DEFINITION of variable costs

Variable costs are expenses that vary in proportion to the volume of goods or services that a business produces.


In other words, they are costs that vary depending on the volume of activity. This increases as the volume of activities increases and they decrease as the volume of activities decreases.

Essentially, if a cost varies depending on the volume of activity, it is a variable cost.

The most common forms include direct materials, direct labor, transaction fees, commissions, utility costs, billable labor. These expenses will rise if production increases, as the business will need more raw materials and more workers. If production drops, these costs can drop also.

The ratio of variable costs to fixed costs is an important factor for businesses and their investors.

It indicates how much profit can be made from an increase in sales, and how much a drop in sales could hurt a business’s bottom line.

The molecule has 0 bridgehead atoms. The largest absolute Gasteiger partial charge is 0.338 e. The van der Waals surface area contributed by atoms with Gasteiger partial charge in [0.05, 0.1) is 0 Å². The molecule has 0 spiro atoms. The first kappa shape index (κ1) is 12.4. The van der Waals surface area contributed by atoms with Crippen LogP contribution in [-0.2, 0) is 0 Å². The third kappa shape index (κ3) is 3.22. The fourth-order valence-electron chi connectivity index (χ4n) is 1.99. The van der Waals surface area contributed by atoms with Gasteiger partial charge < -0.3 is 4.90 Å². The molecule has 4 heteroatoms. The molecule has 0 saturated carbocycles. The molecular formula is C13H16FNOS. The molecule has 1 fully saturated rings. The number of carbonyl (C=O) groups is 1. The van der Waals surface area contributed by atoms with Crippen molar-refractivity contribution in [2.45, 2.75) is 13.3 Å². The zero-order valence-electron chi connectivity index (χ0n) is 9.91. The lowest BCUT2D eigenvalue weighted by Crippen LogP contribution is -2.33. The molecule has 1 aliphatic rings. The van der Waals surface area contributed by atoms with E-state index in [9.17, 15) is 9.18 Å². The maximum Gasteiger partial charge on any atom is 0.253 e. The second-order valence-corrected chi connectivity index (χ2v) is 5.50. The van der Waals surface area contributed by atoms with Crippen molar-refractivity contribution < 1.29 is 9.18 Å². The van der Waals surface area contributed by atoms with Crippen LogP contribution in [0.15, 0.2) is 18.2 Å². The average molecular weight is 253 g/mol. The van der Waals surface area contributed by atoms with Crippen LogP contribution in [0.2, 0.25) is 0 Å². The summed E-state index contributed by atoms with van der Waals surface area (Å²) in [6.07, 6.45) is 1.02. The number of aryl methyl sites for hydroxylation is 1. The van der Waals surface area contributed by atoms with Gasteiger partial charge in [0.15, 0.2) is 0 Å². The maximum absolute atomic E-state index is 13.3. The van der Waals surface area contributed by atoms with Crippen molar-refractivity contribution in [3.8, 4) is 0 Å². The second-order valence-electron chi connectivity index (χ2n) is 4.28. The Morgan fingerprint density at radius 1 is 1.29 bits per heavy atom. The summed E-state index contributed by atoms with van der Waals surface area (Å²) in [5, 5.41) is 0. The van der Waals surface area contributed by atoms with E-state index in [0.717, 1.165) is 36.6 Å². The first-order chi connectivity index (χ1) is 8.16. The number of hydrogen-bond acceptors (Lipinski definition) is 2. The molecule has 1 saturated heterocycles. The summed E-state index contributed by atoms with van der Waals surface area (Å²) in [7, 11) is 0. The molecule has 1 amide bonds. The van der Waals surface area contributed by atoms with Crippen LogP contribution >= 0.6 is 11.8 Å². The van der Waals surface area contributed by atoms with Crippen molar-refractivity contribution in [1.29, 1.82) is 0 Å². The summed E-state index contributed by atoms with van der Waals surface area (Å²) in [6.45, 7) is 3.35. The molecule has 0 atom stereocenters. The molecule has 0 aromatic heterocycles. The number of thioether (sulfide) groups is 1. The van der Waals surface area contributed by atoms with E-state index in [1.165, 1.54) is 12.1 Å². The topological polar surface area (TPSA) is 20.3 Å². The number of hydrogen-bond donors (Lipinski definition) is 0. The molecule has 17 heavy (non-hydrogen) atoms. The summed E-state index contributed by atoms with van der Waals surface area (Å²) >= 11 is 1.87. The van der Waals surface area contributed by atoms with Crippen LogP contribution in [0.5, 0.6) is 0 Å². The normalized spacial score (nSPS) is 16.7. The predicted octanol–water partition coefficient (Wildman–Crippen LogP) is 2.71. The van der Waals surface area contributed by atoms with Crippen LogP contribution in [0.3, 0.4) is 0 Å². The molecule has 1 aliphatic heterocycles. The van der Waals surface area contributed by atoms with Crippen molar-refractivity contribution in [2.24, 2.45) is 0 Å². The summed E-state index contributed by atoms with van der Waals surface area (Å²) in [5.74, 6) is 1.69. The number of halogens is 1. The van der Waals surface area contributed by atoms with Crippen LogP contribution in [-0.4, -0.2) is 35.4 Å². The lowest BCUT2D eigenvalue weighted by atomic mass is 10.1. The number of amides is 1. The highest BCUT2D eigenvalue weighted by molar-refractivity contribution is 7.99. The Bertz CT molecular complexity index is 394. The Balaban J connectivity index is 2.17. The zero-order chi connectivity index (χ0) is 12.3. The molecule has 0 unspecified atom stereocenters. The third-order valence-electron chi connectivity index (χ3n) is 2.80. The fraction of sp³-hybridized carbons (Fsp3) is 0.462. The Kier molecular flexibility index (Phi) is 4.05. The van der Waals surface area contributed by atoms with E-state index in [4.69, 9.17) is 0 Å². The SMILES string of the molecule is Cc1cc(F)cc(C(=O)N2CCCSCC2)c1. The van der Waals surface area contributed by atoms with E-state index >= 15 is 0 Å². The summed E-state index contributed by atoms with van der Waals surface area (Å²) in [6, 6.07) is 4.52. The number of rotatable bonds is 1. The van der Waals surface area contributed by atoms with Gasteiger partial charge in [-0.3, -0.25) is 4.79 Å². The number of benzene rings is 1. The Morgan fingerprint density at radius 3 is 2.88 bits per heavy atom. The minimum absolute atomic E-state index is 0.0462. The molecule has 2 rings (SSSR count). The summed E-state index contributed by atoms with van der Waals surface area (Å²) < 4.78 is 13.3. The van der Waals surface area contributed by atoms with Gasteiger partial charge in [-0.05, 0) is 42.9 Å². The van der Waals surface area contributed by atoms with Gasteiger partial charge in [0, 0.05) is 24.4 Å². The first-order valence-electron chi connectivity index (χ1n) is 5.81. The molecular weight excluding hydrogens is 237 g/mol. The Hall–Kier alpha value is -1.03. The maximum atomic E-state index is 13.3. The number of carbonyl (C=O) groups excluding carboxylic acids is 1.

A business with higher variable costs relative to fixed costs is likely to have more consistent profitability. That’s because the break-even point is lower, due to lower fixed costs, and higher variable costs yield lower profits per unit sold.


Variable costs vary because they can increase and decrease as you make more or less of your product. The more units you sell, the more money you’ll make, but some of this money will need to pay for the production of more units. So, you’ll need to produce more units to actually turn a profit.

And because each unit requires a certain amount of resources, a higher number of units will raise the variable costs needed to produce them.

As production volume increases, it is often possible to negotiate or renegotiate, purchasing agreements to further reduce your per-unit cost. That is especially true with raw materials and shipping. The higher the production volume, the greater you are negotiating power.

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